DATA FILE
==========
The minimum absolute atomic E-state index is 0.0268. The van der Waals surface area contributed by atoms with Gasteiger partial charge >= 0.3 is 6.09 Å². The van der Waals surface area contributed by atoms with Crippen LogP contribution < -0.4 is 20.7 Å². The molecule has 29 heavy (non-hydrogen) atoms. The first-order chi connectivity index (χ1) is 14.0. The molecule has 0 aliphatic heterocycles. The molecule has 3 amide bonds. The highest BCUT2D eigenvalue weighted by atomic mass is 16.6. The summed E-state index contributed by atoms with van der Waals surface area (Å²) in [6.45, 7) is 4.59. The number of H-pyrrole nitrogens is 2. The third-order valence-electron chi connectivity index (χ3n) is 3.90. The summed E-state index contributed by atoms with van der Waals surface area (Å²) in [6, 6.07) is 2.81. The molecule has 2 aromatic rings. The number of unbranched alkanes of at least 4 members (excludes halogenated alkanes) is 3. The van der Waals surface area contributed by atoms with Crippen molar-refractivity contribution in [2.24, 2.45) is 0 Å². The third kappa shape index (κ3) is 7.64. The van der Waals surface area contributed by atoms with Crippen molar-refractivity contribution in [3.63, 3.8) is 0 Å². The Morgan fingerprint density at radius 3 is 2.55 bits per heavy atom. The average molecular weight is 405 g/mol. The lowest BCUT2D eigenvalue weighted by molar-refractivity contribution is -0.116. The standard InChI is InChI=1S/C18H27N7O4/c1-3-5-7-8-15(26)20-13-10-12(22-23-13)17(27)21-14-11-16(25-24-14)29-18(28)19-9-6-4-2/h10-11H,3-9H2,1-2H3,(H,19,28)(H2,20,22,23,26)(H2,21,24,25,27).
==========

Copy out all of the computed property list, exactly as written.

The minimum absolute atomic E-state index is 0.0268. The van der Waals surface area contributed by atoms with Gasteiger partial charge >= 0.3 is 6.09 Å². The van der Waals surface area contributed by atoms with Crippen LogP contribution < -0.4 is 20.7 Å². The molecule has 29 heavy (non-hydrogen) atoms. The first-order chi connectivity index (χ1) is 14.0. The molecule has 0 aliphatic heterocycles. The molecule has 3 amide bonds. The highest BCUT2D eigenvalue weighted by atomic mass is 16.6. The summed E-state index contributed by atoms with van der Waals surface area (Å²) in [6.45, 7) is 4.59. The number of H-pyrrole nitrogens is 2. The third-order valence-electron chi connectivity index (χ3n) is 3.90. The summed E-state index contributed by atoms with van der Waals surface area (Å²) in [6, 6.07) is 2.81. The molecule has 2 aromatic rings. The number of unbranched alkanes of at least 4 members (excludes halogenated alkanes) is 3. The van der Waals surface area contributed by atoms with Crippen molar-refractivity contribution in [2.24, 2.45) is 0 Å². The third kappa shape index (κ3) is 7.64. The van der Waals surface area contributed by atoms with Crippen molar-refractivity contribution in [3.63, 3.8) is 0 Å². The Morgan fingerprint density at radius 3 is 2.55 bits per heavy atom. The average molecular weight is 405 g/mol. The lowest BCUT2D eigenvalue weighted by molar-refractivity contribution is -0.116. The standard InChI is InChI=1S/C18H27N7O4/c1-3-5-7-8-15(26)20-13-10-12(22-23-13)17(27)21-14-11-16(25-24-14)29-18(28)19-9-6-4-2/h10-11H,3-9H2,1-2H3,(H,19,28)(H2,20,22,23,26)(H2,21,24,25,27).